Deserts Swallowing Up China's Grasslands and Cities
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In recognition of the grave perils of increasing desertification, the United Nations has declared 2006 the International Year of Deserts and Desertification and the theme of World Environment Day on June 5, 2006 is, "Don't Desert Drylands!". Deserts and other dryland ecosystems now cover a third of the Earth’s land surface, and worsening land degradation puts more than a billion people in over 100 countries at risk of poverty, political instability, and other related effects. In China, desertification threatens to uproot growing numbers of residents from their homes and livelihoods. In the country’s arid north, the Mongolian Desert is rapidly encroaching on Shenyang, an industrial city of more than 40 million people; today, the distance between city and desert has shrunk to only 48 kilometers, down from 100 kilometers in 2000.
One of the most visible consequences of China’s desertification is worsening sandstorms. While such weather events have long plagued the nation, they have increased in both scale and frequency as land degradation intensifies. The total degraded area in China is now estimated at 8–10 million square kilometers, and this destruction contributes to economic losses of more than 47 billion RMB (US$6 billion) a year, according to China’s national desertification program. Decades-long efforts to control and manage desertification have not produced adequate results, and experts worry that the pace of degradation will only accelerate given growing human pressures and climatic changes.
Excessive cultivation of farmland, particularly overgrazing, is recognized as the leading cause of land degradation in the nation, and the situation is getting worse, according to the Chinese Ministry of Agriculture. Some 130 million hectares of grassland are now degraded and have lost their vegetative cover, and this area is expanding at an annual rate of 2 million hectares.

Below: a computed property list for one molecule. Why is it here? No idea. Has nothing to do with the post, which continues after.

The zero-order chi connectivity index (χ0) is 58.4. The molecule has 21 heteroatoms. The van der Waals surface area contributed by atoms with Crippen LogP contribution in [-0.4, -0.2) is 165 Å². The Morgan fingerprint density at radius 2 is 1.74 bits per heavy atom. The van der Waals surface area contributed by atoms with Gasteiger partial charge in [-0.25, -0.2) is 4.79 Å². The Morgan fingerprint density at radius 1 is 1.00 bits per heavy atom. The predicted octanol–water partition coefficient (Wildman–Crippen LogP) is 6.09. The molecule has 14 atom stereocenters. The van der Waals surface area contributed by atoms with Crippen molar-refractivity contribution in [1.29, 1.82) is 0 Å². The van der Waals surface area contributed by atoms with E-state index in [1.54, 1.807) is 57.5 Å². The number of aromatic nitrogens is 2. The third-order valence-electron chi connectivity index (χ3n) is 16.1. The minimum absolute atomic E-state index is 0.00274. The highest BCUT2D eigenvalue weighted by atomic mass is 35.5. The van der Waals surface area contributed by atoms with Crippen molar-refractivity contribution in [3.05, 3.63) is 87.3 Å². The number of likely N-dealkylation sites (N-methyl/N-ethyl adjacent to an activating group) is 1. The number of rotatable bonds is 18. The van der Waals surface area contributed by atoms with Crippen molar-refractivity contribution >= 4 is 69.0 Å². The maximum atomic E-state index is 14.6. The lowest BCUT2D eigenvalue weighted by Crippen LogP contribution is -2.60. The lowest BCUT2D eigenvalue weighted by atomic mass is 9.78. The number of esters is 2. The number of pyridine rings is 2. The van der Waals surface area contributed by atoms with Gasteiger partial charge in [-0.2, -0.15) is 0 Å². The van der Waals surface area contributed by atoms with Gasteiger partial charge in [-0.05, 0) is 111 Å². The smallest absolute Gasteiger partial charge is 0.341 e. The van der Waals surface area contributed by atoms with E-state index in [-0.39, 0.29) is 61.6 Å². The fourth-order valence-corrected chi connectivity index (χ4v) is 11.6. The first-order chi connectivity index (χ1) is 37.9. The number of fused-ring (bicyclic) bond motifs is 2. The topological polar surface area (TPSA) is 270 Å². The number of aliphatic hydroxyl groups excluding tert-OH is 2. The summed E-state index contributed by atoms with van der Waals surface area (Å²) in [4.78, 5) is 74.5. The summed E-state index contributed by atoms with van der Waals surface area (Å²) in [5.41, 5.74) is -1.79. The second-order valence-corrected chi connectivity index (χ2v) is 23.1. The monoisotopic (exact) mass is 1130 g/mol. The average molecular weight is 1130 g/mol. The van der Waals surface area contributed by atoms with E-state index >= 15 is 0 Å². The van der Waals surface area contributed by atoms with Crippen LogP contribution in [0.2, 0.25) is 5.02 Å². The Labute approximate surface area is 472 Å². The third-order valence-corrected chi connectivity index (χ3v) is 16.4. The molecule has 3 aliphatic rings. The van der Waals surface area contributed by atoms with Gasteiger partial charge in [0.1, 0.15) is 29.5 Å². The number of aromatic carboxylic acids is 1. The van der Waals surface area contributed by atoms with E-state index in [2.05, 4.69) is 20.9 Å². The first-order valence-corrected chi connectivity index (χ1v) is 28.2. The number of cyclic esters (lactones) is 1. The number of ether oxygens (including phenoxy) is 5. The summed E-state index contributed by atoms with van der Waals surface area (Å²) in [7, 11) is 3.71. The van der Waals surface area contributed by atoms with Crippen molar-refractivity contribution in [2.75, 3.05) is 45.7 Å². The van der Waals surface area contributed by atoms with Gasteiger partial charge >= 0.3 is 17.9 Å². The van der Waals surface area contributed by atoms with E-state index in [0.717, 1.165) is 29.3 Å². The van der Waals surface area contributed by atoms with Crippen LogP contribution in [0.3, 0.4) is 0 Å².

China’s intensive grassland cultivation can be traced back to policies adopted under the planned economy between the 1950s and early 1980s, which emphasized self-sufficiency and food security. Farmers were encouraged to migrate to grassy areas in the north to raise more cattle, resulting in severe overgrazing. Although the government has since standardized the protection and use of grassland resources through its “grain for green” program, many local officials still lack awareness of the importance of grassland management, and tensions between conservation needs and wider economic benefits impede remediation efforts. Meanwhile, grassland productivity continues to decline: currently, an estimated 36 percent more animals graze northern China’s grasslands than the region can ecologically support, and grass output is one-third to two-thirds lower than in the early 1960s.
Scientists are studying the relationship between land degradation and climate change as well. A recent report by the Chinese state press found that global warming is melting glaciers on the Qinghai-Tibet Plateau at the rate of 7 percent annually. The increased meltwater from the plateau is expected to trigger droughts and worsen soil erosion, leading to more desertification and sandstorms in lower-altitude regions.
Realizing that existing desertification and grassland policies have been poorly managed and implemented, experts with China’s desertification program have called for greater attention at the policy level to address this challenge. Currently, only two national laws focus specifically on land loss and prevention of desertification, with other land-degradation regulations being subsumed under the Environmental Protection Law, Forest Law, Agriculture Law, and other legislation.
Meanwhile, the lack of practical plans for ecosystem restoration and desertification prevention has slowed progress. A 1998 national plan set overall targets for recovering desertified areas, but failed to account for vastly differing regional situations. China’s most severely degraded lands are in the northwest, a region that has faced serious water shortages for centuries. Thus, the national targets of restoring 22 million square kilometers of degraded land by 2010 and 40 million square kilometers by 2030 are likely unattainable in these areas.